Don't just watch shooting stars. Wear them! Authentic meteorite jewelry for Christmas is now available in the SpaceWeather Store.
| || |
WOLF MOON: Can you hear the howls? According to folklore, tonight's full moon is the "Wolf Moon," named after the singing packs of wolves once heard by Native Americans during the winter month of January. Images: #1.
GEOMAGNETIC ACTIVITY: Forecasters said a CME might deliver a glancing blow to Earth's magnetic field on Jan. 7th, and indeed it might have. There was no sharp change in the solar wind speed signaling a CME's passage. There was, however, a surge in ground currents in northern Norway during the late hours of Jan. 7th, which suggests that something did rattle Earth's magnetic field. Rob Stammes recorded the disturbance from his laboratory in Lofoten.
Ground currents often herald auroras, and true to form the skies turned vivid green:
"We witnessed a brief but beautiful outburst of auroras," says photographer Bjørn Jørgensen of Sommaroy, Norway. "Even the sea turned green from the bright colors overhead."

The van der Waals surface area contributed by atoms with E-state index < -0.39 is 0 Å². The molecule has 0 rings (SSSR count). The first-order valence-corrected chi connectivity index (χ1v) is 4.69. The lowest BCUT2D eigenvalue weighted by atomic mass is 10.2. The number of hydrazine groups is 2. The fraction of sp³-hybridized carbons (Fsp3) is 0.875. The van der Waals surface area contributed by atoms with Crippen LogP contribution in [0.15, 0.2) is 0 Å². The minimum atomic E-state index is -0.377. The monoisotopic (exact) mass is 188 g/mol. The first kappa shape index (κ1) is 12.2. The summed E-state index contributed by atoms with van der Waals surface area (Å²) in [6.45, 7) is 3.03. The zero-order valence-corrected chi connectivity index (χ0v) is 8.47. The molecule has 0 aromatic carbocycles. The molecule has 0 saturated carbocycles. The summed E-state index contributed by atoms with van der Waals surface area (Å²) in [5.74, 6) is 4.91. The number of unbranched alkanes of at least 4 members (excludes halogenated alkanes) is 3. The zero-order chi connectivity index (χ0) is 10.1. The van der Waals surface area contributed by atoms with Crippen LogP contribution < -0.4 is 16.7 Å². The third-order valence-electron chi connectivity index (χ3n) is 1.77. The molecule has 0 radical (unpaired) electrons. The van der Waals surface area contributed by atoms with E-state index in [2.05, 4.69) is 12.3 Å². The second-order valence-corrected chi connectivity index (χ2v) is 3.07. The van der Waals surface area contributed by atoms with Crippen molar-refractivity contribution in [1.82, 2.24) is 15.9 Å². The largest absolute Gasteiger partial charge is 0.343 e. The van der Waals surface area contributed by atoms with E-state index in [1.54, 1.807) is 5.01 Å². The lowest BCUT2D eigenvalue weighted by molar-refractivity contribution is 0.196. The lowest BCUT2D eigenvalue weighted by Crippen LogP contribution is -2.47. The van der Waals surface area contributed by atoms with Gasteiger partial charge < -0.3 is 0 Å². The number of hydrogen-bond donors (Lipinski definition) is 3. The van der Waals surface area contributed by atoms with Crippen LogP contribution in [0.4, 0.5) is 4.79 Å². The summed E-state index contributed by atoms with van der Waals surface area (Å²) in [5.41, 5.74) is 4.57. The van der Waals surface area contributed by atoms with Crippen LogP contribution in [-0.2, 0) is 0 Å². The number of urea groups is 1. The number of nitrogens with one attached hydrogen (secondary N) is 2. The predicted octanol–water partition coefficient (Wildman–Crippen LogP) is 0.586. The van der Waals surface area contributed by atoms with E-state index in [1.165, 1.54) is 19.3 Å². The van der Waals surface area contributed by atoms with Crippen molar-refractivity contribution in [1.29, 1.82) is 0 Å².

New: January 2012 Aurora Gallery
[previous Januaries: 2010, 2009, 2008, 2007, 2005, 2004]
BE ALERT FOR MOON HALOES: Across much of the United States, there's not much snow on the ground. There is, however, ice in the air. You can see it around the Moon:
"There was a remarkable halo around the Moon this Friday evening," says photographer Dan Bush of Albany, Missouri. "It was the most vivid and long lasting one I've seen in 15+ years."
Moon haloes are caused by ice crystals in cirrus clouds 5 to 10 km above the ground. Crystals catch the light of the Moon and bend its rays into a luminous ring, as shown above. With the full Moon less than a day away, now is a good time to be alert for Moon haloes.
more images: from Francesc Pruneda of Palamós, Catalonia, Spain; from Chris Hetlage of Deerlick Astronomy Village, GA; from Eddie Ledbetter of Register, GA; from Tanner Schaaf of Kingston, Minnesota; from Jim Tegerdine of Marysville, Washington; from Guy of Masset, B.C., Canada;
New: Comet Lovejoy Gallery
[previous comets: McNaught, Holmes, Lulin, Tuttle, Ikeya-Zhang]